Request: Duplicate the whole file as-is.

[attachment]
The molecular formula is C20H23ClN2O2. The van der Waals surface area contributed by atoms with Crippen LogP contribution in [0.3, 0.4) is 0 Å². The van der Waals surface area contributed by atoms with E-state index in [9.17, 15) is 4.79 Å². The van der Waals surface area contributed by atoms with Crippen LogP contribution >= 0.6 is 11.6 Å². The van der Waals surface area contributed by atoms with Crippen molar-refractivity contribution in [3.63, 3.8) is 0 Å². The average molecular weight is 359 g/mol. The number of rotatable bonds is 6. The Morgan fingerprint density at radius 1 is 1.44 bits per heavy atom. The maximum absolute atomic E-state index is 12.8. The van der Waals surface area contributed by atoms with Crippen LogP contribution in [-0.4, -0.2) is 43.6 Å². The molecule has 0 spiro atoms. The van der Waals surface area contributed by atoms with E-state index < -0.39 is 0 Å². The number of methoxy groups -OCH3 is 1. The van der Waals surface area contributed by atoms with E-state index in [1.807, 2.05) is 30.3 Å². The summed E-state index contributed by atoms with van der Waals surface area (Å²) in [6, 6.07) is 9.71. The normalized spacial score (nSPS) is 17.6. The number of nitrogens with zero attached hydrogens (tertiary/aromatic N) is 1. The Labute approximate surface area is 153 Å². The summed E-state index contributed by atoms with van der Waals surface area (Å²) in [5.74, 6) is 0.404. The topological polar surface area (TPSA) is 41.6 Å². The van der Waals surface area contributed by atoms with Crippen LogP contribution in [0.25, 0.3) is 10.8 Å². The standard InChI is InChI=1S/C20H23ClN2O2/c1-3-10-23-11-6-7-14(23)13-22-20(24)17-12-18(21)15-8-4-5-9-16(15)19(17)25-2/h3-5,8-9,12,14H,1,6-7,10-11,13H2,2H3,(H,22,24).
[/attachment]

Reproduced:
The molecular formula is C20H23ClN2O2. The van der Waals surface area contributed by atoms with Crippen LogP contribution in [0.3, 0.4) is 0 Å². The van der Waals surface area contributed by atoms with E-state index in [9.17, 15) is 4.79 Å². The van der Waals surface area contributed by atoms with Crippen LogP contribution >= 0.6 is 11.6 Å². The van der Waals surface area contributed by atoms with Crippen molar-refractivity contribution in [3.63, 3.8) is 0 Å². The average molecular weight is 359 g/mol. The number of rotatable bonds is 6. The Morgan fingerprint density at radius 1 is 1.44 bits per heavy atom. The maximum absolute atomic E-state index is 12.8. The van der Waals surface area contributed by atoms with Crippen LogP contribution in [-0.4, -0.2) is 43.6 Å². The molecule has 0 spiro atoms. The van der Waals surface area contributed by atoms with E-state index < -0.39 is 0 Å². The number of methoxy groups -OCH3 is 1. The van der Waals surface area contributed by atoms with E-state index in [1.807, 2.05) is 30.3 Å². The summed E-state index contributed by atoms with van der Waals surface area (Å²) in [6, 6.07) is 9.71. The normalized spacial score (nSPS) is 17.6. The number of nitrogens with zero attached hydrogens (tertiary/aromatic N) is 1. The Labute approximate surface area is 153 Å². The summed E-state index contributed by atoms with van der Waals surface area (Å²) in [5.74, 6) is 0.404. The topological polar surface area (TPSA) is 41.6 Å². The van der Waals surface area contributed by atoms with Crippen LogP contribution in [0.25, 0.3) is 10.8 Å². The standard InChI is InChI=1S/C20H23ClN2O2/c1-3-10-23-11-6-7-14(23)13-22-20(24)17-12-18(21)15-8-4-5-9-16(15)19(17)25-2/h3-5,8-9,12,14H,1,6-7,10-11,13H2,2H3,(H,22,24).